Stop the Machinery of Death by Saroop ijaz

“Extrajudicial” killing is wrong, everyone knows that. The prefix “Extra” implies that there is a “judicial” killing and that somehow is the justified killing. A man has been executed in Pakistan after a gap of four years.
Many would respond with a shrug, after all in a country where several are killed daily without any reason, this is a minor issue, perhaps a non-issue. Here was a man against whom the commission of murder was proved and that is all there is to it. He was not a martyr in any great cause, a common murder on whom justice was administered. That is true, unfortunately life in Pakistan has become too short and deaths too common to fret about every one of them. However, there is an important issue of principle involved; should the bureaucracy of the state have the power to kill a citizen, who is at their mercy, in captivity? In my opinion, it shouldn’t.
“Machinery of death” was the phrase used by US Supreme Court Justice Harry Blackmun (1970-94) to describe the process of capital punishment. The arguments for and against the death penalty are too many to be summarised in this piece and are in any case well known. However, the arguments for death penalty in Pakistan can be roughly categorised in two broad categories. Firstly, it is an “Islamic” punishment (interestingly, all the executioners are Christian, the faithful although want to see it implemented, however are not very keen on implementing it themselves). The mandatory Islamic punishment is the “Hadd” punishment and as per my knowledge, no one in Pakistan has ever been sentenced to death by applying the “Hadd” and it is close to impossible to get a conviction given the stringent evidentiary requirements. All the capital punishment sentences are handed down in “Tazir” (the discretionary power of the state to make laws) and hence have nothing sacred about them. The “Hadd” punishment for theft in Pakistan is amputation of limbs; the only saving grace is that the “Hadd” is incredibly difficult to prove. In any event, the personal beliefs of individuals should not dictate the penal code.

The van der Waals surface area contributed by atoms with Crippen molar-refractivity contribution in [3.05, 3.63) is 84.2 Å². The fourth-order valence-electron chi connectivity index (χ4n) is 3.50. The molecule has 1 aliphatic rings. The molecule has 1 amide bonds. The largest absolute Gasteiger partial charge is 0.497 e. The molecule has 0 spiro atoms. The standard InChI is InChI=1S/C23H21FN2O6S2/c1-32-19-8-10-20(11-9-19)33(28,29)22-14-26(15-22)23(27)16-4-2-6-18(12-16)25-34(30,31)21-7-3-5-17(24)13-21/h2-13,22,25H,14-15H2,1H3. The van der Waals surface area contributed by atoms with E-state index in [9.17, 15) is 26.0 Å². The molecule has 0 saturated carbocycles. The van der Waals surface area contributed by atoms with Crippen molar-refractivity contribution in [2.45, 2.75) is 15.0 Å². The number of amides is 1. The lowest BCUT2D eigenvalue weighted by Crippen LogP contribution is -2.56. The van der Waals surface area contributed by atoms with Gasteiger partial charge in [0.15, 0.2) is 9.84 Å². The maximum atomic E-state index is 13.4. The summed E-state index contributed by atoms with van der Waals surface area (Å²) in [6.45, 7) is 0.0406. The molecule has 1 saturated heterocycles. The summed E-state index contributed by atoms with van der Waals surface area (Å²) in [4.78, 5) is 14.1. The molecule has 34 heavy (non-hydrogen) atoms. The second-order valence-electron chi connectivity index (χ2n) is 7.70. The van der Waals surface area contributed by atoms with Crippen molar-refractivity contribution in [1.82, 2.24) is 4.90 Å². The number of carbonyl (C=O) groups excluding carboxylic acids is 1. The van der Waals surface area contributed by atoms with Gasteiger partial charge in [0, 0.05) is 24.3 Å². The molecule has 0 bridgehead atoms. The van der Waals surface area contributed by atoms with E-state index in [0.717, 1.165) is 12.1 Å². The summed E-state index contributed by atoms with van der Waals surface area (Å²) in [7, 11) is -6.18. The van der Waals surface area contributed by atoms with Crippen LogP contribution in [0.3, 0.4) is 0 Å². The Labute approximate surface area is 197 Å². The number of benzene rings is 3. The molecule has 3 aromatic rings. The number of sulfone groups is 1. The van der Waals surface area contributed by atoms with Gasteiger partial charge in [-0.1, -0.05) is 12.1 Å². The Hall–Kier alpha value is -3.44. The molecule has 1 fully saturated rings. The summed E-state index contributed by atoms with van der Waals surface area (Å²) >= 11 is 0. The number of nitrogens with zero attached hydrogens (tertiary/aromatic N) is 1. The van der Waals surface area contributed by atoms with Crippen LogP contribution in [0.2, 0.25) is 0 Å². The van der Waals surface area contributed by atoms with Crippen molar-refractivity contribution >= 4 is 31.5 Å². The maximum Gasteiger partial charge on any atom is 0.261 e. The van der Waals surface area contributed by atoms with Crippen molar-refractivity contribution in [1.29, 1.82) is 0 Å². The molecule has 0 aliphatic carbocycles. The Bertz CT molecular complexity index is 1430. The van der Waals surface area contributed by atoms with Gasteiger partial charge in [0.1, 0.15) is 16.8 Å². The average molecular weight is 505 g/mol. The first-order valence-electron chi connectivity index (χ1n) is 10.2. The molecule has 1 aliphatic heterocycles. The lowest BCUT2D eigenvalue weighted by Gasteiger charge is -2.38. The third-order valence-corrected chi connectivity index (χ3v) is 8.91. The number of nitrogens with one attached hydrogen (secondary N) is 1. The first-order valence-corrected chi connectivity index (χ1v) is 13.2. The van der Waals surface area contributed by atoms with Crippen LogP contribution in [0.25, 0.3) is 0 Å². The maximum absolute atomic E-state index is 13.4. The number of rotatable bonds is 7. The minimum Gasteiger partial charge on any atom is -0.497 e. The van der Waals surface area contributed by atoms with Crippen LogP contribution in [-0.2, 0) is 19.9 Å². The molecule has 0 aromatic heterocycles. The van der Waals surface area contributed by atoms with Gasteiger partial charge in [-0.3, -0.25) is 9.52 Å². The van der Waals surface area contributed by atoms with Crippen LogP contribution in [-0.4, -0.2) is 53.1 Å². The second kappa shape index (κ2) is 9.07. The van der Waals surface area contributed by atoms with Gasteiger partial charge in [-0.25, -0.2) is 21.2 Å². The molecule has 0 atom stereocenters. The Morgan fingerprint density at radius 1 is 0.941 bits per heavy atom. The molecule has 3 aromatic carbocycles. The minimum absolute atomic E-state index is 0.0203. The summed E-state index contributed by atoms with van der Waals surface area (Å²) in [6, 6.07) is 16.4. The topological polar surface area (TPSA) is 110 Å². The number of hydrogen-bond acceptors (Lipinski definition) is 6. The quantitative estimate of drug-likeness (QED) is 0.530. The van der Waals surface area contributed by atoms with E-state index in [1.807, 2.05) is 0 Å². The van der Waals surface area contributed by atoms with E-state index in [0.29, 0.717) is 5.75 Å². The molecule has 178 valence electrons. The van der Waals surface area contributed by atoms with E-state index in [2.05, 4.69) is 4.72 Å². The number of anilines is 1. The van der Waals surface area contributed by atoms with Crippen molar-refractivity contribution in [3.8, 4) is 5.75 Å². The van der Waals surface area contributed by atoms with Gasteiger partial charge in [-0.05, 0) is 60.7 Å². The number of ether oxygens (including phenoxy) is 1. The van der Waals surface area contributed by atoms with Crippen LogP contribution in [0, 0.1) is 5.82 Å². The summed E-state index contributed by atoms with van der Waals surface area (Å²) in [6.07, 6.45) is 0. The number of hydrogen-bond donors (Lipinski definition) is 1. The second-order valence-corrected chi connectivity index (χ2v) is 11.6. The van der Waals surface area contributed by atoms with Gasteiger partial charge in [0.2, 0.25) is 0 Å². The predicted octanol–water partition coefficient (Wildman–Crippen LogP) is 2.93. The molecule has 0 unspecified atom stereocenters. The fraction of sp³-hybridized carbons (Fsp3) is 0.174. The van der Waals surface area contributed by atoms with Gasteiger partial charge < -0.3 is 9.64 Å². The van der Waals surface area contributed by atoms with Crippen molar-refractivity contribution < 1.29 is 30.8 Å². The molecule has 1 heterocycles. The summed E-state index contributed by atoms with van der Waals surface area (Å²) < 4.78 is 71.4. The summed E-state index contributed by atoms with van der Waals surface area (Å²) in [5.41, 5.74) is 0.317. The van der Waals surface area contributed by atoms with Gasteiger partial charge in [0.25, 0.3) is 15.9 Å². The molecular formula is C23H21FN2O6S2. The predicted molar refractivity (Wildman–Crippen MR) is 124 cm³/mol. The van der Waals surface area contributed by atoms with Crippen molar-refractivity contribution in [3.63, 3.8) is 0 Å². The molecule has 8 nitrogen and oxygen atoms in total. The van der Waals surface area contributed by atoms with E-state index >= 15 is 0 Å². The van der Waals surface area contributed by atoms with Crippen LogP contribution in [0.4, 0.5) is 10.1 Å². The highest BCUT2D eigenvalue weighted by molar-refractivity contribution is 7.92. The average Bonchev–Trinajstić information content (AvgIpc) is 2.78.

The second argument is some vague notion of deterrence. Basically, threatening people with death so they comply with the law. There is some irony in this in our particular case. The most violent and visible group of our law breakers, namely the Taliban, TTP and clones are hardly the sort that would be nervous about this. In fact, their objective is to embrace death in the process of committing murder. Hence, provide little opportunity for the State to deter them with the provisions of the Penal Code. Those launching an attack against our society and killing innocent civilians should be dealt with decisive force if necessary; however, once captured, they are no longer combatants and are entitled to minimum human dignity. The general cause and effect between death penalty and crime rate have been dealt with exhaustively by many people for anyone who is interested. Albert Camus, on the deterrence of death penalty writes in Reflections on the Guillotine, “We must either kill publicly, or admit we do not feel authorised to kill”. He felt that society has evolved to a point where it cannot be done publicly and hence should not be done at all. Camus can be forgiven his ignorance because he died before the maniac regime of Ziaul Haq.